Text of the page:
For a vegetable dusted off and wheeled to the table as seldom as it is, the pumpkin is subject to a whole lot of love.
It’s around for just two months of the year, so it’s possible that its reputation is a case of absence making our hearts grow fonder. But there’s more to it than that. From childhood affection and adult appreciation, through its dazzling health benefits and key role in a pair of our favourite annual events, the pumpkin deserves every bit of praise that lands in its patch.
From a food perspective, its universal popularity is a mystery wrapped inside an enigma. We don’t eat pumpkin often enough for it to be anyone’s favourite vegetable, and it isn’t the central player in too many classic dishes. It’s the culinary equivalent of hearing Coldplay on the radio – a nice surprise when it’s on your plate, but rarely electrifying. But that’s not to say it doesn’t have its pluses. Nutritionally, the pumpkin is stellar.
There’s more potassium in its flesh than in a banana’s. The seeds are one of the few foods whose dietary value actually increases as they mature, which means, if you’re thrifty with your jack-o’-lantern, the spirit of Halloween can be stretched long beyond 31 October.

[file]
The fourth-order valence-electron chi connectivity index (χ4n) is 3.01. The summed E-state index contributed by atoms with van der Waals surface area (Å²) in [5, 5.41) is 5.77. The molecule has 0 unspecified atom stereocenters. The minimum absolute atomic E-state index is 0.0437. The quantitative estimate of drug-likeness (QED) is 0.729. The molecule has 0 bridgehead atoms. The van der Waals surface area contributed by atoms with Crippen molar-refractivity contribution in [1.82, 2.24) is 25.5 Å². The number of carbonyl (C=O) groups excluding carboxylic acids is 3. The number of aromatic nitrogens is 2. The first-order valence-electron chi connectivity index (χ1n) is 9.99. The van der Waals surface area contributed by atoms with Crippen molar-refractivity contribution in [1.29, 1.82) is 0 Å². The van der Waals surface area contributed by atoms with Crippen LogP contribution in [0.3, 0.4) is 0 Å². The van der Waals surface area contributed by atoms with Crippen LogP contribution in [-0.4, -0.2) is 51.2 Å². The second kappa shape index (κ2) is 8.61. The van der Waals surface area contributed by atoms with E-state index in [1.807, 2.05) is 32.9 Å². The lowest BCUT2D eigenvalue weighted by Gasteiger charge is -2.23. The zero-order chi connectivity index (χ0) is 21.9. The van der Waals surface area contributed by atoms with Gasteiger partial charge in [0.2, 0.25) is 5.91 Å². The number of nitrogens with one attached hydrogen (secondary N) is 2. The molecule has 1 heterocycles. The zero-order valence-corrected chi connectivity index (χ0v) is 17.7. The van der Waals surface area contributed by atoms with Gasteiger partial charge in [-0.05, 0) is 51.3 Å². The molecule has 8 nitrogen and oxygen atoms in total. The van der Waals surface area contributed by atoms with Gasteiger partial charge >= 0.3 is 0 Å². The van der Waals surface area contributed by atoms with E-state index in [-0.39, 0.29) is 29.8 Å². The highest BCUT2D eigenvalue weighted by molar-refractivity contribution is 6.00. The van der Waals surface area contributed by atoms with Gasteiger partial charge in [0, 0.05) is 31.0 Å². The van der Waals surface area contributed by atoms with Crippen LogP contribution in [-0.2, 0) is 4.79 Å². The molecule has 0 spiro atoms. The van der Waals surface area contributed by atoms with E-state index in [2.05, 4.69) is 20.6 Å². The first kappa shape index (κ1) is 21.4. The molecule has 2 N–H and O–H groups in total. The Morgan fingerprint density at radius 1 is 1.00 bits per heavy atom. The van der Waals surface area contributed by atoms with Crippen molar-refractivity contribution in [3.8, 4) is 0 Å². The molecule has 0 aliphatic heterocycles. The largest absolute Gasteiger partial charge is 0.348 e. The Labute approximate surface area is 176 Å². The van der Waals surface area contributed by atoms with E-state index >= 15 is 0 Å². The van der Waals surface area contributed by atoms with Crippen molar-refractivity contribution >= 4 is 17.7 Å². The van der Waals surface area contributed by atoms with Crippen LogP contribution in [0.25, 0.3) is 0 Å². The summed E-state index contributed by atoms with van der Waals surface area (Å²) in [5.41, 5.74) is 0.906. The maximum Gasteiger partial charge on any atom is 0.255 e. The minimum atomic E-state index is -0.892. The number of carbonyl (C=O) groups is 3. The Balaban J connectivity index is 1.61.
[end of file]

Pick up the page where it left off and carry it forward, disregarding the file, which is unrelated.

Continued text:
It can triumph from a flavour point of view, too. For children it is a kind of anti-vegetable, not bogged down by the same healthy-eating associations attached to carrots and peas. Surely no parent has told their child, “No pudding until you eat all your pumpkin”. Not that they would ever need to. Pumpkin bridges the gap between savoury and sweet, making it perfect for children. One minute they’re trying a spoonful of pumpkin purée, the next they’re slurping pumpkin soup and saying, “Please, mum, I want more.”
The same goes for adults, too. While kids look at the world’s largest pumpkin – which weighs in at just over one thousand kilos – with curious awe, we can only imagine the meals so much pumpkin could produce. And what meals they would be.
Plump pumpkin-filled ravioli in sage butter; rustic wedges roasted in no rush with garlic and thyme until soft and sweet. Fiery curries and hearty stews; a salad sprinkled with pumpkin seeds to add the crunch that sees us through lunch.
But the appeal of pumpkin runs much deeper than how it’s eaten. Like Brussels sprouts and cranberries at Christmas, October and November is our time to gorge on all things pumpkin. First comes Halloween, an event whose success lives or dies on the quality of your jack-o’-lantern. Ever since the 19th century, when the practice of observing Halloween by carving faces into pumpkins really gained momentum, people have been taking things to extremes.
The Keene Pumpkin Festival, for example, is visited by thousands, all there to witness the world’s biggest coming together of jack-o’-lanterns. Last year, 30,581 were lit and stacked on top of one another. And as for Thanksgiving, everyone knows it’s really all about the pumpkin pie – at least that’s how the people who baked the world’s largest one, at 1,360 kilos, must feel. Why else would they have waited five hours for it to cook?